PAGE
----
By Tife Owolabi
YENAGOA, Nigeria (Reuters) - Militants attacked a crude oil pipeline operated by Italy's ENI on Saturday, a Nigerian state government said, hours after the Niger Delta Avengers militants claimed another strike in the region.
Nigeria's oil output has fallen to a 20-year low due to attacks on pipelines in the southern swamps, home to much of its hydrocarbon resources, which have compounded the impact of low oil prices on Africa's largest economy.
"The Bayelsa State Government has condemned in its entirety the attack on a trunk line belonging to Agip (ENI) by (a) new militant group, the Niger Delta Avengers," it said in a statement. Bayelsa lies in the Delta region.
The Avengers, who have been targeting oil and gas facilities for the last three months, earlier said on Twitter they had attacked the Nembe pipelines 1, 2 and 3, pumping Royal Dutch Shell's Bonny Light crude, and an Agip facility, at 0215 local time (0115 GMT).
"Something Big is about to happen," the group later tweeted.
A Bayelsa spokesman said later the Nembe pipelines had not been hit. Nengi James, a chairman of the Nembe Oil and Gas Committee that liaises with oil firms, said vandals had targeted the Agip pipeline, which had been attacked before.
Shell and ENI were not immediately available for comment. Shell declared force majeure on Bonny Light loadings after a previous attack on the Nembe creek trunk pipeline, but some exports had been continuing with delays.
The army raided the Oporoza community, home to Government Ekpemupolo, also known as Tompolo, a former militant leader whom security officials have linked to the Avengers, residents said. He has denied any connection to the group.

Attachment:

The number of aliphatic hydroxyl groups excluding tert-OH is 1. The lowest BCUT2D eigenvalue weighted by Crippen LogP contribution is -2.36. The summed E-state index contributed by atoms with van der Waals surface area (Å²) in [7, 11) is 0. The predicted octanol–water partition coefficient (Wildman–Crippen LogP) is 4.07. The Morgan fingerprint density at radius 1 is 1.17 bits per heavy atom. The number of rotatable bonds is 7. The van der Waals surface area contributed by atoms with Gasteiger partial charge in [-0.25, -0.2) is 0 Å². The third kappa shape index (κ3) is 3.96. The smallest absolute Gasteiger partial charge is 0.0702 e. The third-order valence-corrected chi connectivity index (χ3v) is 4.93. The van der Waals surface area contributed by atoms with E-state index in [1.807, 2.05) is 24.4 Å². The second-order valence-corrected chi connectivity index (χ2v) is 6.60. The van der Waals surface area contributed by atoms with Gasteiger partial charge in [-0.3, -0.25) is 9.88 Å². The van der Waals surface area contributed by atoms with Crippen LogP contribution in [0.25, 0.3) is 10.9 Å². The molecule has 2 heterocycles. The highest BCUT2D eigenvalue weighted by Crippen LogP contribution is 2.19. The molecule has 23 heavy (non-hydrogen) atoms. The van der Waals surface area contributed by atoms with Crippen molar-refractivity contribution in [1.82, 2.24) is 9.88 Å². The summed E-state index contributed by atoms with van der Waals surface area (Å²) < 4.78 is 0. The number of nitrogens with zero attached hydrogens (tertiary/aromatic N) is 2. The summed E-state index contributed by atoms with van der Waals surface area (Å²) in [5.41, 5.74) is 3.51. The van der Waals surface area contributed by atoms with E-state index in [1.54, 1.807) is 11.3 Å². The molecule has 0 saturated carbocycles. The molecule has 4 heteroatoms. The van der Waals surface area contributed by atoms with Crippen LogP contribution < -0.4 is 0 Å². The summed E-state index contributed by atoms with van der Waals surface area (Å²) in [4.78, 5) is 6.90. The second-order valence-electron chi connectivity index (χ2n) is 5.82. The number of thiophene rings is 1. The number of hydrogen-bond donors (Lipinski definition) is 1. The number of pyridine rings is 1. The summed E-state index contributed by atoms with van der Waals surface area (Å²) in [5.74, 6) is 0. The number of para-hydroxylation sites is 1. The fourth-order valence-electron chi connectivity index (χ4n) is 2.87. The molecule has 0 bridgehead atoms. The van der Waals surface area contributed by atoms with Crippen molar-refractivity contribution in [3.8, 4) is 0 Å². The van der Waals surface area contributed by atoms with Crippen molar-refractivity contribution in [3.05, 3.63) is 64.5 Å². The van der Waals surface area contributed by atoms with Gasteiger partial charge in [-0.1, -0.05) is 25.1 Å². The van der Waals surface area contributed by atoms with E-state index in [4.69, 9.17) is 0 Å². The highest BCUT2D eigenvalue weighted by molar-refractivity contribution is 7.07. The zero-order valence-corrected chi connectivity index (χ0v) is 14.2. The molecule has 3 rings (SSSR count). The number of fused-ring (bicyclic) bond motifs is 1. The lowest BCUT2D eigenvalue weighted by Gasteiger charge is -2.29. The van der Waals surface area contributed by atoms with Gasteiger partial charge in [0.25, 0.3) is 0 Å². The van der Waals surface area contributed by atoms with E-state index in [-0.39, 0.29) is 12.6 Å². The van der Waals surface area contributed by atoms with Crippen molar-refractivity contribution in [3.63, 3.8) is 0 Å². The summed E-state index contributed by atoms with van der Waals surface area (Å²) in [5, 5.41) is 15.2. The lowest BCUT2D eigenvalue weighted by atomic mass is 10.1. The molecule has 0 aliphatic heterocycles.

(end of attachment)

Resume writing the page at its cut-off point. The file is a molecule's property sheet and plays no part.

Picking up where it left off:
"Men, women and children, everybody has fled Oporoza because the military invaded our village around 0145 this morning," said Eric Omare, spokesman for the Ijaw Youth Council, which represents one of the largest ethnic groups in the region.
"They are harassing people, arresting some boys and they wounded one of our chiefs," he said. "Traditional places of worship and houses are being destroyed now by the military."
A newsletter close to the group said soldiers had arrived at the community, located in the swamps of the Delta, on seven gunboats.
The army could not be immediately reached for comment but a military source said seven people had been arrested, adding that explosives had been found in their possession.
The military has moved more troops into the Delta. British Foreign Minister Philip Hammond this month cautioned President Muhammadu Buhari that he needed to deal with poverty and anger over pollution from oil spills in the region.
In the first sign that the government might try a less heavy-handed approach, Oil Minister Emmanuel Ibe Kachikwu has said an amnesty programme for former militants, signed in 2009 to end a previous insurgency, needed to improve.
(Reporting by Tife Owolabi, Anamesere Igboeroteonwu, Ulf Laessing and Libby George; Editing by Andrew Roche)